Manchester City now look set to clinch their first league title since 1968 courtesy of a 1-0 over their arch rivals Manchester United at Eastlands. The two Manchester sides have dominated in the league throughout the season and the prospect of a title deciding derby with three games remaining had been eagerly anticipated by all who take an interest in the English game.

United’s capitulation in their 4-4 draw versus Everton meant that City were in touching distance of their great rivals, with their superior goal difference enabling them with a chance of returning to the summit of the table if they were to win. Conversely, a draw would have been enough for United to preserve their three point lead over Roberto Mancini’s side and this was apparent in Sir Alex Ferguson’s team selection. Park Ji Sung was preferred in the starting line-up over the more adventurous options of Danny Welbeck, Antonio Valencia or Ashley Young with the intention of stifling Yaya Toure, whilst Phil Jones replaced Rafael Da Silva at right back with Ferguson’s weariness of City’s skilful triumvirate of David Silva, Samir Nasri and Sergio Aguero made apparent.

The first half echoed each side’s team selection with United looking to contain City’s attacking threat, which they achieved to good effect for the majority of the 45 minutes. The best chances of the game fell to Aguero, who could only fire high and wide when presented with two chances deep inside the United box. The hosts’ lack of physical presence in the final third was beginning to show as Rio Ferdinand and Chris Smalling marshalled the back four well in response to prolonged spells of City possession and if there was to be a break through then a set piece looked to offer Mancini’s team with a more realistic opportunity. This was the case when City captain Vincent Kompany lost Chris Smalling from a corner kick to head home for the opener in stoppage time, gifting the hosts with a crucial psychological boost on the brink of the half time interval.

Kompany's goal, on the stoke of half time, was a key psychological boost for City

History would tell you to expect a decisive reaction from Sir Alex Ferguson’s Manchester United in the 2nd half but instead City continued to control the game, comfortably dealing with United’s lacklustre and predictable attempts to apply pressure on Joe Hart’s goal. Phil Jones was unable provide the attacking wing back play that Rafael has offered United in recent weeks, whilst Welbeck and Young’s introduction to the game proved equally as fruitless and ineffective. If the visitors displayed the same feistiness that Sir Alex exemplified on the touchline, exchanging fierce words with his counterpart Roberto Mancini following Nigel De Jong’s challenge on Welbeck, then perhaps United might have been able to scrap their way back into a game and title challenge that was beginning to get away from them.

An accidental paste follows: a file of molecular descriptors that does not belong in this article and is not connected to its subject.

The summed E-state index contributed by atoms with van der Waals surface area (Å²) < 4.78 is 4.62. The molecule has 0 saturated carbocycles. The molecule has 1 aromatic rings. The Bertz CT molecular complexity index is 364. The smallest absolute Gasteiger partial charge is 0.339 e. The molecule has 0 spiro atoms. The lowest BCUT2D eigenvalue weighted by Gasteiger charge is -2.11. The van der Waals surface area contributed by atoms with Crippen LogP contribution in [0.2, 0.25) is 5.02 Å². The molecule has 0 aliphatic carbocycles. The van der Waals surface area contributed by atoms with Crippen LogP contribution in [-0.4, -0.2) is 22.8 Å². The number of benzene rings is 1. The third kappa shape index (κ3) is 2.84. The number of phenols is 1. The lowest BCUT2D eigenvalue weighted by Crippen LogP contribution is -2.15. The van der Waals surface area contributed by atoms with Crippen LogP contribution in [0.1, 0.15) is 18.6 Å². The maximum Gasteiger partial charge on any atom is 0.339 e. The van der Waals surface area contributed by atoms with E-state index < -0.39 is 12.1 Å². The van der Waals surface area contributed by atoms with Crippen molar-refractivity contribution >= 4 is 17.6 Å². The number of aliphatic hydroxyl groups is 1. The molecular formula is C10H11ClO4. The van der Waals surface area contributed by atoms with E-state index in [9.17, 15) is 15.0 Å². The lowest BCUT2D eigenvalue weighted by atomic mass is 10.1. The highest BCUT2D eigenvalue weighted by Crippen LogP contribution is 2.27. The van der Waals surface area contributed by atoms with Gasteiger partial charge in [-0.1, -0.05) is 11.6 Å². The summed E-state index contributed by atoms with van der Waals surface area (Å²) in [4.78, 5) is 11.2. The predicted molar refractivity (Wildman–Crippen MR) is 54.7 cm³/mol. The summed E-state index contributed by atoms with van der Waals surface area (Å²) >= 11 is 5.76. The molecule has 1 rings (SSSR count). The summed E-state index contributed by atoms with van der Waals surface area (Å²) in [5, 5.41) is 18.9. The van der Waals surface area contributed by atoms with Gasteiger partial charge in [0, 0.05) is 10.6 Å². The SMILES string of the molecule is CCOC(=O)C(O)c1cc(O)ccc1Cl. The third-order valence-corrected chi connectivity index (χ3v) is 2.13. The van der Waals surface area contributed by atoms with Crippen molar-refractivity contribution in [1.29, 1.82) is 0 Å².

It was City who looked the more likely to score and their calmness and assurance throughout the game was impressive in contrast to United, whose sloppy possession in the opposition half ensured that Wayne Rooney or Nani were never able to establish a telling influence on the game’s play. Yaya Toure was unlucky when his 20-yard drive glimpsed narrowly past David De Gea’s goal before the Spaniard saved well from Gael Clichy. Nasri could have capped a fine performance with a goal late on but squandered his chance after holding on for the ball too long in the United box.

The final whistle initiated scenes of sheer jubilation amongst the City supporters, with their famous anthem ‘Blue Moon’ echoing around the surrounding streets of Manchester. The result sees both teams level on points with two fixtures remaining but crucially City have an eight goal advantage over United on goal difference. In a season in which shock results have featured prominently the title is in no way guaranteed for Mancini’s side but the incentive is now simple: win the two remaining games and City will be champions of England again for the first time since 1968.

Mark Bradford